It's an uphill battle for teenage movie heroines these days, writes LAT's Rebecca Keegan, who argues that female protagonists traditionally "alienate" male audiences. But things are looking up with True Grit's Hailee Steinfeld and Jennifer Lawrence in Winter's Bone. They are:
"…the product of a film industry in which young women are infiltrating traditionally male genres like action films; female directors and producers are wielding increasing creative influence, and the culture is moving from a sexed-up, dumbed-down model of female adolescence to one marked by smarts, strength and scrap."
While putting in her two cents on the Steinfeld Lead vs. Supporting Oscar argument (she says lead), Women and Hollywood's Melissa Silverstein points out that "as a culture, for some reason we are still shocked when we see young women playing strong roles. It would be no big deal if Mattie was a boy, because boys are expected to have 'grit.' But we still are at a place where strength in girls and young women — like Jennifer Lawrence in Winter’s Bone — is still new enough to excite us beyond just the performance. These films are also statements about the strength in girls and young women."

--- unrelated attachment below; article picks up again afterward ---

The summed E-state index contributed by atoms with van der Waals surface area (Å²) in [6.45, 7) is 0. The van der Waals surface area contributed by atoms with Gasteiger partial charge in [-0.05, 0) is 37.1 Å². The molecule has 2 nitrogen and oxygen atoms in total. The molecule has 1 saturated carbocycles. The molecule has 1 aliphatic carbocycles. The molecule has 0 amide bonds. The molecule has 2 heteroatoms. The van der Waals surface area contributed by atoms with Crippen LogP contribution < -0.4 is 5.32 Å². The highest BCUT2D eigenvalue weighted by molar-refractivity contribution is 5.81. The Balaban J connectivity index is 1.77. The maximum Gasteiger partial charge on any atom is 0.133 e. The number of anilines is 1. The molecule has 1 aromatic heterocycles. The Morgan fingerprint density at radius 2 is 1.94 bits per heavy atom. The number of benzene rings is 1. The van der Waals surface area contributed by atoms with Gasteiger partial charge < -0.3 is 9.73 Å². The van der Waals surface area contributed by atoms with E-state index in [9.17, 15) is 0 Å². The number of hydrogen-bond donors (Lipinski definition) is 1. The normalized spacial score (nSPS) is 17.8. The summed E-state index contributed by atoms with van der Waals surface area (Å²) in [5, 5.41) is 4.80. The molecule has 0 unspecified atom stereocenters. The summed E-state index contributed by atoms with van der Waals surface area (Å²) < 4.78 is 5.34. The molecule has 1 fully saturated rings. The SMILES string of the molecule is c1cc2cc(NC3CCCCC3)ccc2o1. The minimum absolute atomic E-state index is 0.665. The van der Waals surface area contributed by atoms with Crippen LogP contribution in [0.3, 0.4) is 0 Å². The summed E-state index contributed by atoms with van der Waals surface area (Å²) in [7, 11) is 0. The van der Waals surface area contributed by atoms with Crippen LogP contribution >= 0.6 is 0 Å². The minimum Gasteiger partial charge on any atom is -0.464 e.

Keegan spoke to director Zach Snyder, who wants to bring female audiences to the prison-break genre while not turning off men with his upcoming Sucker Punch. He says the film is set “mostly [in] the terrain of men…It’s a challenge economically to find who is the audience…Our hope is that the movie is transcendent.” How is he trying to accomplish this? With rampant CGI, scantly clad schoolgirlish characters holding huge weapons in 3-D with names like "Baby Doll," "Sweet Pea" and "Blondie."
Hollywood tends to portray females as either hyper-sexualized or stripped entirely of their femininity. Both True Grit and Winter's Bone downplay their characters' emotion and sexuality; Mattie Ross winds up an unmarried spinster, while the tomboyish Ree Dolly is fighting to save her family.
Here's more on the Sexualization of Women and Girls on Screen.